Because of such basic considerations I do not believe the production and export sale of sugar by Guysuco in the foreseeable future would be commercially or financially viable enough to be able to generate net profits (after repayment of its present indebtedness). In this sense therefore, the sugar industry was truly dependent on the special external marketing arrangements embedded in the Sugar Protocol (SP). The moment the Authorities acquiesced to the European Community’s (EC) unilateral denunciation of the SP, sugar production could no longer continue on a “business as usual” basis. Funds allocated by the EC and the National Treasury over the years have been used, at best, to fight a rearguard action to keep Guysuco open.

Regrettably, for the future, the high unit cost of sugar production in Guyana will not benefit from significant reductions due to economies of scale. At the inception of the SSMP sufficient gains from economies of scale were anticipated (when annual output reached 450,000 tonnes) to make Guysuco’s unit cost of production competitive in the global environment. When we examine the global industry today however, we find that the leading producers are operating at scales (levels) of sugar output well in excess of 1 million, and indeed as high as 38 million metric tonnes!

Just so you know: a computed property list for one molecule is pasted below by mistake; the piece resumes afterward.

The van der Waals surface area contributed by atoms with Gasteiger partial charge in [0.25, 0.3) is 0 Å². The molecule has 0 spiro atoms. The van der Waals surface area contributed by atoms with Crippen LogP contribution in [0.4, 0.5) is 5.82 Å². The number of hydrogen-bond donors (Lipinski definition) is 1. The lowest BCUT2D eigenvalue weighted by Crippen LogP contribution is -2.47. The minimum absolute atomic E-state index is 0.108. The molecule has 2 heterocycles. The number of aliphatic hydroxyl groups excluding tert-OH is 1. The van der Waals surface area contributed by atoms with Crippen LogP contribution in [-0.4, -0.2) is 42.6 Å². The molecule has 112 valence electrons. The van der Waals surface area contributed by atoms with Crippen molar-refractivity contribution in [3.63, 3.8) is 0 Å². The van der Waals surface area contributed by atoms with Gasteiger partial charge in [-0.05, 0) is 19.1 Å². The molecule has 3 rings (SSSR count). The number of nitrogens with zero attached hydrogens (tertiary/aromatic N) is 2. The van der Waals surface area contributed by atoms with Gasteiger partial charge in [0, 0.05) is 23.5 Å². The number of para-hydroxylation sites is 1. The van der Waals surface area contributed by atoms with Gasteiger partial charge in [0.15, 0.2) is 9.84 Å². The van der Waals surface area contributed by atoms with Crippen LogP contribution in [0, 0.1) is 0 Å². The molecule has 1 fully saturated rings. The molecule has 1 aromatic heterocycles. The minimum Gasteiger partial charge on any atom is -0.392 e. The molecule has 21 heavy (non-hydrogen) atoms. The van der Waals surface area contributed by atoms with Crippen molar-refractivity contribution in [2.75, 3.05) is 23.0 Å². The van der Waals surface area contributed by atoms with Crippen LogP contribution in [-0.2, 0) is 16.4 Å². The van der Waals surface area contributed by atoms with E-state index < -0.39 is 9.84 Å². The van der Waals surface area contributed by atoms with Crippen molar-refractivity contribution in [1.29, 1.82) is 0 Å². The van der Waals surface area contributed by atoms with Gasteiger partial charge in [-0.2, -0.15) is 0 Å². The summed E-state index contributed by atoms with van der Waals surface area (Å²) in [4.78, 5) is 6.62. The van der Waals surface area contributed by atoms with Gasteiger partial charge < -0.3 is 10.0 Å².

Next week I shall continue this examination.